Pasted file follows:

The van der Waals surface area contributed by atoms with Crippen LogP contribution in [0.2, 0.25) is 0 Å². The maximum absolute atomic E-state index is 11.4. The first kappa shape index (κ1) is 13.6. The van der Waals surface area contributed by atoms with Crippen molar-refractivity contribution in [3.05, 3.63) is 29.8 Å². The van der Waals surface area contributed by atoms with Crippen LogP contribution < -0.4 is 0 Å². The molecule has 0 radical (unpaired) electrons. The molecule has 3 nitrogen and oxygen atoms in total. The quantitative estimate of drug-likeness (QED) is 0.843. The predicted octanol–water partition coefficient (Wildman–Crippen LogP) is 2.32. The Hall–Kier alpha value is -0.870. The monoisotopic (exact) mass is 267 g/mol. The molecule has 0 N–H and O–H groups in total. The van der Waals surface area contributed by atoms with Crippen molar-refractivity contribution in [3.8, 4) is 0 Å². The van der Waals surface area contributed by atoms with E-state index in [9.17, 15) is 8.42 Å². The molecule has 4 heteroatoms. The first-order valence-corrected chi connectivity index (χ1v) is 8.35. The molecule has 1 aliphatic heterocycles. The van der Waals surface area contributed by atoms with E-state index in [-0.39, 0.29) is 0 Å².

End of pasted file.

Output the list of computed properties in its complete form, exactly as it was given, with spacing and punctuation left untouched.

The van der Waals surface area contributed by atoms with Crippen LogP contribution in [0.2, 0.25) is 0 Å². The maximum absolute atomic E-state index is 11.4. The first kappa shape index (κ1) is 13.6. The van der Waals surface area contributed by atoms with Crippen molar-refractivity contribution in [3.05, 3.63) is 29.8 Å². The van der Waals surface area contributed by atoms with Crippen LogP contribution < -0.4 is 0 Å². The molecule has 0 radical (unpaired) electrons. The molecule has 3 nitrogen and oxygen atoms in total. The quantitative estimate of drug-likeness (QED) is 0.843. The predicted octanol–water partition coefficient (Wildman–Crippen LogP) is 2.32. The Hall–Kier alpha value is -0.870. The monoisotopic (exact) mass is 267 g/mol. The molecule has 0 N–H and O–H groups in total. The van der Waals surface area contributed by atoms with Crippen molar-refractivity contribution in [3.8, 4) is 0 Å². The van der Waals surface area contributed by atoms with E-state index in [9.17, 15) is 8.42 Å². The molecule has 4 heteroatoms. The first-order valence-corrected chi connectivity index (χ1v) is 8.35. The molecule has 1 aliphatic heterocycles. The van der Waals surface area contributed by atoms with E-state index in [-0.39, 0.29) is 0 Å².